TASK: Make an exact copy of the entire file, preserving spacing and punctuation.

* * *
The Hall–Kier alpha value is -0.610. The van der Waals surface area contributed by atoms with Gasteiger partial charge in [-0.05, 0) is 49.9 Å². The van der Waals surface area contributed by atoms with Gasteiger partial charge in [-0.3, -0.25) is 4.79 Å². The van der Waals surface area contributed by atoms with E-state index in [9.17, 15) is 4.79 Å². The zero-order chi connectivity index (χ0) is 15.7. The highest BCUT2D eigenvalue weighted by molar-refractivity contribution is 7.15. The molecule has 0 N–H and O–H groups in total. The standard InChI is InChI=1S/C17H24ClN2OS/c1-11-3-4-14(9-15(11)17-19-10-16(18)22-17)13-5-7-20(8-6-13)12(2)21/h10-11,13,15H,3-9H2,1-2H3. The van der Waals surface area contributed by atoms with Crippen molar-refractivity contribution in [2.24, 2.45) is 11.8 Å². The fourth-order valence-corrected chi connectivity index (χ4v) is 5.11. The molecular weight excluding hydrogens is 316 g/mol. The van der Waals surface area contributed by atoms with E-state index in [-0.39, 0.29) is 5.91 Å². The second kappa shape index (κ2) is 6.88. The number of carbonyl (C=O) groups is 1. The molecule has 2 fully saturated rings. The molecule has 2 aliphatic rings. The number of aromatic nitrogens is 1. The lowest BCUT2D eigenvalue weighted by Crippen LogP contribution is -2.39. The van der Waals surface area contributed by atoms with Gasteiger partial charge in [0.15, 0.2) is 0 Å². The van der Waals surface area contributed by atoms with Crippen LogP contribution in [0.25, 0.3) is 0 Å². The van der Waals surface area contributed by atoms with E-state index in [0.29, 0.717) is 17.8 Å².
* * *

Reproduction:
The Hall–Kier alpha value is -0.610. The van der Waals surface area contributed by atoms with Gasteiger partial charge in [-0.05, 0) is 49.9 Å². The van der Waals surface area contributed by atoms with Gasteiger partial charge in [-0.3, -0.25) is 4.79 Å². The van der Waals surface area contributed by atoms with E-state index in [9.17, 15) is 4.79 Å². The zero-order chi connectivity index (χ0) is 15.7. The highest BCUT2D eigenvalue weighted by molar-refractivity contribution is 7.15. The molecule has 0 N–H and O–H groups in total. The standard InChI is InChI=1S/C17H24ClN2OS/c1-11-3-4-14(9-15(11)17-19-10-16(18)22-17)13-5-7-20(8-6-13)12(2)21/h10-11,13,15H,3-9H2,1-2H3. The van der Waals surface area contributed by atoms with Crippen molar-refractivity contribution in [2.24, 2.45) is 11.8 Å². The fourth-order valence-corrected chi connectivity index (χ4v) is 5.11. The molecular weight excluding hydrogens is 316 g/mol. The van der Waals surface area contributed by atoms with E-state index in [-0.39, 0.29) is 5.91 Å². The second kappa shape index (κ2) is 6.88. The number of carbonyl (C=O) groups is 1. The molecule has 2 fully saturated rings. The molecule has 2 aliphatic rings. The number of aromatic nitrogens is 1. The lowest BCUT2D eigenvalue weighted by Crippen LogP contribution is -2.39. The van der Waals surface area contributed by atoms with Gasteiger partial charge in [0.15, 0.2) is 0 Å². The van der Waals surface area contributed by atoms with Crippen LogP contribution in [0.25, 0.3) is 0 Å². The van der Waals surface area contributed by atoms with E-state index in [0.29, 0.717) is 17.8 Å².